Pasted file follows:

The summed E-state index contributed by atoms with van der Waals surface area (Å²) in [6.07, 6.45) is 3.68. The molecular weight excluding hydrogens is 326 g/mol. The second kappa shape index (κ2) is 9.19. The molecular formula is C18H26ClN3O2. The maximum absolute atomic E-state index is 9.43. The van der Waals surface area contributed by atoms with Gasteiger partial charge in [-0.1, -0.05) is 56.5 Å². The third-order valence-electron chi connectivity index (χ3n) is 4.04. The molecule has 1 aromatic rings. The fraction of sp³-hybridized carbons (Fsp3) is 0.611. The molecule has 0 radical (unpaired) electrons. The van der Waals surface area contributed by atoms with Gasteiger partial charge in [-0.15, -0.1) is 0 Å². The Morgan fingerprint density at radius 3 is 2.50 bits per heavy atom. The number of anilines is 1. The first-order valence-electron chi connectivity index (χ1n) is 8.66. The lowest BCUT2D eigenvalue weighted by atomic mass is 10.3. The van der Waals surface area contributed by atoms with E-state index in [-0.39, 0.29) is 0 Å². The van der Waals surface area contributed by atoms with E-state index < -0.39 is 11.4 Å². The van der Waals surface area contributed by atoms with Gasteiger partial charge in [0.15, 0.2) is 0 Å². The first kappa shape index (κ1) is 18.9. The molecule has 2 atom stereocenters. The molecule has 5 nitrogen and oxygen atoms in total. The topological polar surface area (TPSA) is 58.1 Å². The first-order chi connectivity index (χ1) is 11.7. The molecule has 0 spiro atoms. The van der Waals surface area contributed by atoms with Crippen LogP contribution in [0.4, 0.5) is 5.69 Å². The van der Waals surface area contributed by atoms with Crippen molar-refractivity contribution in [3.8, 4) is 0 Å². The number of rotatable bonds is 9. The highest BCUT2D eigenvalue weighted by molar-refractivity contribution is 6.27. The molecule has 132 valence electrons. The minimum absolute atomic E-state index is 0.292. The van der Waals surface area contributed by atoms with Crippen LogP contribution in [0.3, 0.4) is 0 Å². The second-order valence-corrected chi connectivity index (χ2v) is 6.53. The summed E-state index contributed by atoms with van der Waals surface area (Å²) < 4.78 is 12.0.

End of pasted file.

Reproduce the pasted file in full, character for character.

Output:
The summed E-state index contributed by atoms with van der Waals surface area (Å²) in [6.07, 6.45) is 3.68. The molecular weight excluding hydrogens is 326 g/mol. The second kappa shape index (κ2) is 9.19. The molecular formula is C18H26ClN3O2. The maximum absolute atomic E-state index is 9.43. The van der Waals surface area contributed by atoms with Gasteiger partial charge in [-0.1, -0.05) is 56.5 Å². The third-order valence-electron chi connectivity index (χ3n) is 4.04. The molecule has 1 aromatic rings. The fraction of sp³-hybridized carbons (Fsp3) is 0.611. The molecule has 0 radical (unpaired) electrons. The van der Waals surface area contributed by atoms with Gasteiger partial charge in [-0.15, -0.1) is 0 Å². The Morgan fingerprint density at radius 3 is 2.50 bits per heavy atom. The number of anilines is 1. The first-order valence-electron chi connectivity index (χ1n) is 8.66. The lowest BCUT2D eigenvalue weighted by atomic mass is 10.3. The van der Waals surface area contributed by atoms with E-state index in [-0.39, 0.29) is 0 Å². The van der Waals surface area contributed by atoms with E-state index < -0.39 is 11.4 Å². The van der Waals surface area contributed by atoms with Gasteiger partial charge in [0.15, 0.2) is 0 Å². The first kappa shape index (κ1) is 18.9. The molecule has 2 atom stereocenters. The molecule has 5 nitrogen and oxygen atoms in total. The topological polar surface area (TPSA) is 58.1 Å². The first-order chi connectivity index (χ1) is 11.7. The molecule has 0 spiro atoms. The van der Waals surface area contributed by atoms with Crippen LogP contribution in [0.4, 0.5) is 5.69 Å². The van der Waals surface area contributed by atoms with Crippen molar-refractivity contribution in [3.8, 4) is 0 Å². The number of rotatable bonds is 9. The highest BCUT2D eigenvalue weighted by molar-refractivity contribution is 6.27. The molecule has 132 valence electrons. The minimum absolute atomic E-state index is 0.292. The van der Waals surface area contributed by atoms with Crippen LogP contribution in [0.3, 0.4) is 0 Å². The second-order valence-corrected chi connectivity index (χ2v) is 6.53. The summed E-state index contributed by atoms with van der Waals surface area (Å²) < 4.78 is 12.0.